I don't think the players association would ever agree to that. Do you?

  7. #27
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    Mar 2008
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    raleigh
    Quote Originally Posted by lotusland View Post
    I like your idea but I don't think the D leaugue becomes a hot ticket. Every year you may have 1 or two players out of HS that are thought to be future superstars but still mostly kids aren't ready for the NBA. If HS players were allowed to go immediatley to the development league how many of this years crop would bring you out to a minor league game? I would say very few who would not have gone anyway. But like I said I like the idea for thesake of the college game.
    i'm not talking about just high school players....i'm saying ALL players........that means Kyrie would be in the Dleague for a season...

    before you just pooh-pooh it cause last years lottery class would be in the d-league, just imgaine what the dleague would be with all those rookies in it.....
    "Either we're going down, or they are....... Kirk out!"

  8. #28

    NBA/College

    Also, don't forget that this really has nothing to do with the NCAA. It's an NBA rule, and it works great for them - mostly from a marketing standpoint. Do you realize how much Austin Rivers improved his branding at Duke? Do you think the fans of whatever franchise aren't going to be that much more interested in him because of his year with our team?

    The only way the rule will change is if it makes more sense for the NBA. This means either more money or better talent evaluation so there are fewer "flops."

    Keep this in mind when building scenarios. Otherwise, it's just chatter.

  9. #29
    Quote Originally Posted by moonpie23 View Post
    i'm not talking about just high school players....i'm saying ALL players........that means Kyrie would be in the Dleague for a season...

    before you just pooh-pooh it cause last years lottery class would be in the d-league, just imgaine what the dleague would be with all those rookies in it.....
    Well yeah I would be more likely to go see D League teams with former Dukies on the roster. Would Cleveland want to risk injury to Kyrie in the D league? It doesn't seem fair to Kyrie to wait a year to make the big bucks while risking another injury but as others have said it's not really about the kids or the college game. I guess that I would be in favor of your plan.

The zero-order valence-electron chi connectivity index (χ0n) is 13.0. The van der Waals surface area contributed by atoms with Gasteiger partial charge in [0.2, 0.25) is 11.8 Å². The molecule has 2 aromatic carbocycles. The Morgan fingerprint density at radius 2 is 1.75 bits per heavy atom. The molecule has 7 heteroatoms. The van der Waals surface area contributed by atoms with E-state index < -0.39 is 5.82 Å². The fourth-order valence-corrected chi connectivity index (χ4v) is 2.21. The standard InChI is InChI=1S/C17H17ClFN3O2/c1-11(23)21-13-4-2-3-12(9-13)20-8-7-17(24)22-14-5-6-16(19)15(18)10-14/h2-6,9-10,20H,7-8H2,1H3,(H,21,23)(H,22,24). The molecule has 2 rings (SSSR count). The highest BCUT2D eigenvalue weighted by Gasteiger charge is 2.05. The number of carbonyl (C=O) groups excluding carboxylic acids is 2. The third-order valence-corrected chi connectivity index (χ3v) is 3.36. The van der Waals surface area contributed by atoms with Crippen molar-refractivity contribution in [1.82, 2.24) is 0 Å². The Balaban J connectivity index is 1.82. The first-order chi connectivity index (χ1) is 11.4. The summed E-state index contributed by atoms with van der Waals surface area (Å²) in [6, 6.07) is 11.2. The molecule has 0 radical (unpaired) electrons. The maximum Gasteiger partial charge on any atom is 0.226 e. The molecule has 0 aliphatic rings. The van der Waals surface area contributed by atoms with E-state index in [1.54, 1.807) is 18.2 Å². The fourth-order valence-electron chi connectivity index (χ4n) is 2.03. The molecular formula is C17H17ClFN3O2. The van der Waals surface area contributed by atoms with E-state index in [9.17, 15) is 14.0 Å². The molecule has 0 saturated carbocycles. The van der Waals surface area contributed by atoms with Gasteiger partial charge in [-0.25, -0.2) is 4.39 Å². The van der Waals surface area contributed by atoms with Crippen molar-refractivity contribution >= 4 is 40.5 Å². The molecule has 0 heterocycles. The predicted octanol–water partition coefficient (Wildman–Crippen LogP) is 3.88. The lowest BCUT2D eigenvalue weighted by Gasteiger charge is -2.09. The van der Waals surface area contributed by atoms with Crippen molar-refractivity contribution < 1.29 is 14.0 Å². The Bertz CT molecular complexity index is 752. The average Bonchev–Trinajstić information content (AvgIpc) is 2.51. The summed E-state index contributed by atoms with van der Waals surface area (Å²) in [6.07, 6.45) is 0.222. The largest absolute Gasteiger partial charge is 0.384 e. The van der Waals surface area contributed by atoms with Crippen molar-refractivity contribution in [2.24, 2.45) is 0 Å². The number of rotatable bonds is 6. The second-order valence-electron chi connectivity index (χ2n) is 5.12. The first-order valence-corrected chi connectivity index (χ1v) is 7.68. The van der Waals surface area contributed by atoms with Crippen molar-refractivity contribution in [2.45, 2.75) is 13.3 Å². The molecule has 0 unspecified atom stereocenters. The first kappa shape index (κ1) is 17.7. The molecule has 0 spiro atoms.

10. #30
    Quote Originally Posted by Kedsy View Post
    Perhaps, but the person who framed the question specifically said he didn't want to count Oden as a bust for the purposes of his question.
    My bad. I just saw your post.

  11. #31
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    Mar 2008
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    raleigh
    Quote Originally Posted by lotusland View Post
    Well yeah I would be more likely to go see D League teams with former Dukies on the roster. Would Cleveland want to risk injury to Kyrie in the D league? It doesn't seem fair to Kyrie to wait a year to make the big bucks while risking another injury but as others have said it's not really about the kids or the college game. I guess that I would be in favor of your plan.
    Cleveland wouldn't "own" kyrie yet. teams would draft from the d league.
    "Either we're going down, or they are....... Kirk out!"

  12. #32
    Quote Originally Posted by tommy View Post
    Don't want to get off topic, but be careful when labeling guys as busts who had their careers cut short early by serious injuries.

    Jason Williams?

    Bobby Hurley?

    Not busts in my book. Just got injured and never had a fair chance to improve and max out their talent. Same as Oden, really.
    Williams and Hurley were off court injuries.

    Oden is a different case. There were numerous red flags before he was drafted. Additionally, bust I think depends on your perspective. For the trailblazers, oden was a bust. Why he did not reach his potential is irrelevant.

  13. #33
    Quote Originally Posted by azzefkram View Post
    Williams and Hurley were off court injuries.

    Oden is a different case. There were numerous red flags before he was drafted. Additionally, bust I think depends on your perspective. For the trailblazers, oden was a bust. Why he did not reach his potential is irrelevant.